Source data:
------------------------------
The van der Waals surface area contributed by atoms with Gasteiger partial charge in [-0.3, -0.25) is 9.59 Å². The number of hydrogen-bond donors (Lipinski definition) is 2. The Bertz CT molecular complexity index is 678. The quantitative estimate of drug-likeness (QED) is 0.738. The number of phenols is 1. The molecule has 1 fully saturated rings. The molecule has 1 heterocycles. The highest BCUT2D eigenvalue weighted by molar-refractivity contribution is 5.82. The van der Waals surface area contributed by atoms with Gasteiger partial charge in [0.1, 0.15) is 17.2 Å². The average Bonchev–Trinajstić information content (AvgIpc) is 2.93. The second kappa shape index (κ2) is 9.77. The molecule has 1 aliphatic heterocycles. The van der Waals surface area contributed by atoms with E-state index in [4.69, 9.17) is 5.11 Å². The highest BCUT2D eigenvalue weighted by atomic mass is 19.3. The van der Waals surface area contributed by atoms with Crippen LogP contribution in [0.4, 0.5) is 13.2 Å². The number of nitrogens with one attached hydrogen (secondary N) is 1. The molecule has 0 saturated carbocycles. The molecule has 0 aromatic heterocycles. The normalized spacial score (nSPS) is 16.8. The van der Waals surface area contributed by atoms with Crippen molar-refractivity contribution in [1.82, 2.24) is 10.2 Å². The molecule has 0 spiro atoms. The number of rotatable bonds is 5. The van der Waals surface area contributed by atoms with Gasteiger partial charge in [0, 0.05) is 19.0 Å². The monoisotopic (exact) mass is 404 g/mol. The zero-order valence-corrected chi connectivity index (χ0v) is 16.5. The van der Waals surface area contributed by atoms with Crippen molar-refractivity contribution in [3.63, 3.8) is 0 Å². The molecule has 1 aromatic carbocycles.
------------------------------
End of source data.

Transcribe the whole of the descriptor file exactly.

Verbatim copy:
The van der Waals surface area contributed by atoms with Gasteiger partial charge in [-0.3, -0.25) is 9.59 Å². The number of hydrogen-bond donors (Lipinski definition) is 2. The Bertz CT molecular complexity index is 678. The quantitative estimate of drug-likeness (QED) is 0.738. The number of phenols is 1. The molecule has 1 fully saturated rings. The molecule has 1 heterocycles. The highest BCUT2D eigenvalue weighted by molar-refractivity contribution is 5.82. The van der Waals surface area contributed by atoms with Gasteiger partial charge in [0.1, 0.15) is 17.2 Å². The average Bonchev–Trinajstić information content (AvgIpc) is 2.93. The second kappa shape index (κ2) is 9.77. The molecule has 1 aliphatic heterocycles. The van der Waals surface area contributed by atoms with E-state index in [4.69, 9.17) is 5.11 Å². The highest BCUT2D eigenvalue weighted by atomic mass is 19.3. The van der Waals surface area contributed by atoms with Crippen LogP contribution in [0.4, 0.5) is 13.2 Å². The number of nitrogens with one attached hydrogen (secondary N) is 1. The molecule has 0 saturated carbocycles. The molecule has 0 aromatic heterocycles. The normalized spacial score (nSPS) is 16.8. The van der Waals surface area contributed by atoms with Crippen molar-refractivity contribution in [1.82, 2.24) is 10.2 Å². The molecule has 0 spiro atoms. The number of rotatable bonds is 5. The van der Waals surface area contributed by atoms with Gasteiger partial charge in [0, 0.05) is 19.0 Å². The monoisotopic (exact) mass is 404 g/mol. The zero-order valence-corrected chi connectivity index (χ0v) is 16.5. The van der Waals surface area contributed by atoms with Crippen molar-refractivity contribution in [3.63, 3.8) is 0 Å². The molecule has 1 aromatic carbocycles.